1. Describe your first memory of writing. Describe your overall feeling associated with this first writing memory.
Most say they were very young - before they entered formal schooling. Most say they received affirmation from a family member. In other words, they considered themselves good writers and felt their writing was valued!
2. Do you consider yourself a good writer? Why? Why not?
Most say they feel they lack creativity, appear amateurish, have difficulty getting their ideas across, and while they would like to writer better, they do not know how. Most say they do very little writing other than what is required for work, graduate school, and home. In other words, they doubt themselves as writers and with a lack of confidence comes a lack of writing.
Authentic purpose, authentic audience, and celebration of work - all are required for writers to grow. I find it incredibly sad that the good work started at home (and grandma's house, and preschool, and church, etc.) is too often thwarted when children enter kindergarten. To have memories of writing in elementary school centered on handwriting practice, copying from the board, responding to a writing prompt with a set time to complete the task, and red ink applied liberally in dissatisfaction is tragic and unnecessary. Children arrive at school eager to share their stories with others. This enthusiasm should be grabbed with gusto and used as a springboard to propel them forward as writers ...
My hope is that ALL TEACHERS will:
a) capitalize on children's desire to express themselves
b) let children write...daily...about what matters most to them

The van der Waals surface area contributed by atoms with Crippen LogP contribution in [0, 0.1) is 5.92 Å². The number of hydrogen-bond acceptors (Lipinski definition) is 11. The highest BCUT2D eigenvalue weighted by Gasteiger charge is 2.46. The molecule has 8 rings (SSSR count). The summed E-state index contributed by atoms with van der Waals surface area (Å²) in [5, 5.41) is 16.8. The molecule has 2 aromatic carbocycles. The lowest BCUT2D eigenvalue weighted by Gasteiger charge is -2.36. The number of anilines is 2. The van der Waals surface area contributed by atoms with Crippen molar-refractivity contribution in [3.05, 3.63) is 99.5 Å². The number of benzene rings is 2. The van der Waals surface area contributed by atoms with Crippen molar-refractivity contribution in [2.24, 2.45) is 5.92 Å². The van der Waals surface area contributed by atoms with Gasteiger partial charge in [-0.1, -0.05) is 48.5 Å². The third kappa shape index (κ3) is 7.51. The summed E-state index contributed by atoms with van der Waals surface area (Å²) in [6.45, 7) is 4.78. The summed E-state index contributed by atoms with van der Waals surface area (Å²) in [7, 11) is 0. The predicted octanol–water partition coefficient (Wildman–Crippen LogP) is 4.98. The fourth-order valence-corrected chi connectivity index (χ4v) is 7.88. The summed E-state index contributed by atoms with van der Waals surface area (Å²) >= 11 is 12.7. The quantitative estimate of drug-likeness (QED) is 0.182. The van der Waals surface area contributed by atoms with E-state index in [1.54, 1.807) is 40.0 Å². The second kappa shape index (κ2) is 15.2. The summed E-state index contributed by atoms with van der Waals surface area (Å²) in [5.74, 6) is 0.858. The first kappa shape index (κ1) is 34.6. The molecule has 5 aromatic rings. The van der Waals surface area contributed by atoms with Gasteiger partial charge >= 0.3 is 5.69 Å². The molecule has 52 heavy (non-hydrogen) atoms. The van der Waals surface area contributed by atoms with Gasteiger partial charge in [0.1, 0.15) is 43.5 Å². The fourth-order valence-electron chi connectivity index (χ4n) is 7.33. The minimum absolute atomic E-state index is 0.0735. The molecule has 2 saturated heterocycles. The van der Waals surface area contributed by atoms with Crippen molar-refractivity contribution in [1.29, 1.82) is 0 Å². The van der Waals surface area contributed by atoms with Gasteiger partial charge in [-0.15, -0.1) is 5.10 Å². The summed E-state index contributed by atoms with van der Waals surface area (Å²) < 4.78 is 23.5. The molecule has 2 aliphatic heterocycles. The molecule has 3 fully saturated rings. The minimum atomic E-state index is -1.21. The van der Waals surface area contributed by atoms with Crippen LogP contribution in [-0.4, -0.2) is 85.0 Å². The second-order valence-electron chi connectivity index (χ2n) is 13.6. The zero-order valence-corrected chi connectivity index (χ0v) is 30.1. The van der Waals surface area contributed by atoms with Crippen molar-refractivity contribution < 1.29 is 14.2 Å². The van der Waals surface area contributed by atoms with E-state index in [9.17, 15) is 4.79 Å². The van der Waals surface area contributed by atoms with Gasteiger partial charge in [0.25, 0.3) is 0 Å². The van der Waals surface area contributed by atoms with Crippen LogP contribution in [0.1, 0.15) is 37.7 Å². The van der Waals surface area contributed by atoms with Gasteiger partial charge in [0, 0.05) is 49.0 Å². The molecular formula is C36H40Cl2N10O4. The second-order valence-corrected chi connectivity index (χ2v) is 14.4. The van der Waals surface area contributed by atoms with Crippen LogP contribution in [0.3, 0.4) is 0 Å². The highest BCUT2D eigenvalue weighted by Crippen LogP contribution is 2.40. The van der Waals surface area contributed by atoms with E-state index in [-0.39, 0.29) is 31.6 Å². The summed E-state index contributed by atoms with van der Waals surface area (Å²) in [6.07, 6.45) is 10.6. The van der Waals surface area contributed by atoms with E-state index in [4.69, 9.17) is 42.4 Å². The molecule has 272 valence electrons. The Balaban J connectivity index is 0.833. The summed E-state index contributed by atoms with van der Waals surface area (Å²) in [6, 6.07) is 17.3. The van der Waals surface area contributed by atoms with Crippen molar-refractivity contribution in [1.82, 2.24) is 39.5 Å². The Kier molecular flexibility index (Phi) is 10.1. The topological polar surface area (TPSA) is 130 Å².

It is, actually, quite a simple process to grow writers (of all ages):
1. Share quality texts and help children notice amazing things authors do with words to impact readers - be explicit in teaching these writing moves (author's crafts) and encourage students to "have a go".
2. Accept approximations - Just as children do not start out walking and talking with "perfection", they do not write with "perfection" all at once either. To grow requires taking risks...provide a risk-friendly writing environment.
3. Provide time for children to share their written pieces with others - they need to see that their words have the power to effect others. Authentic praise is the nudge that writers need to "keep going".
I know my graduate students will grow in confidence as writers across the semester, but my deepest desire is that one day, on the first night of class, I will hear most of my process writing graduate students answer this question with a resounding YES! Until then, I press on toward the goal of empowering writers, promoting ownership of authorship, celebrating steps taken toward living writerly lives, and cheering efforts to facilitate the writing lives of their K-12 students.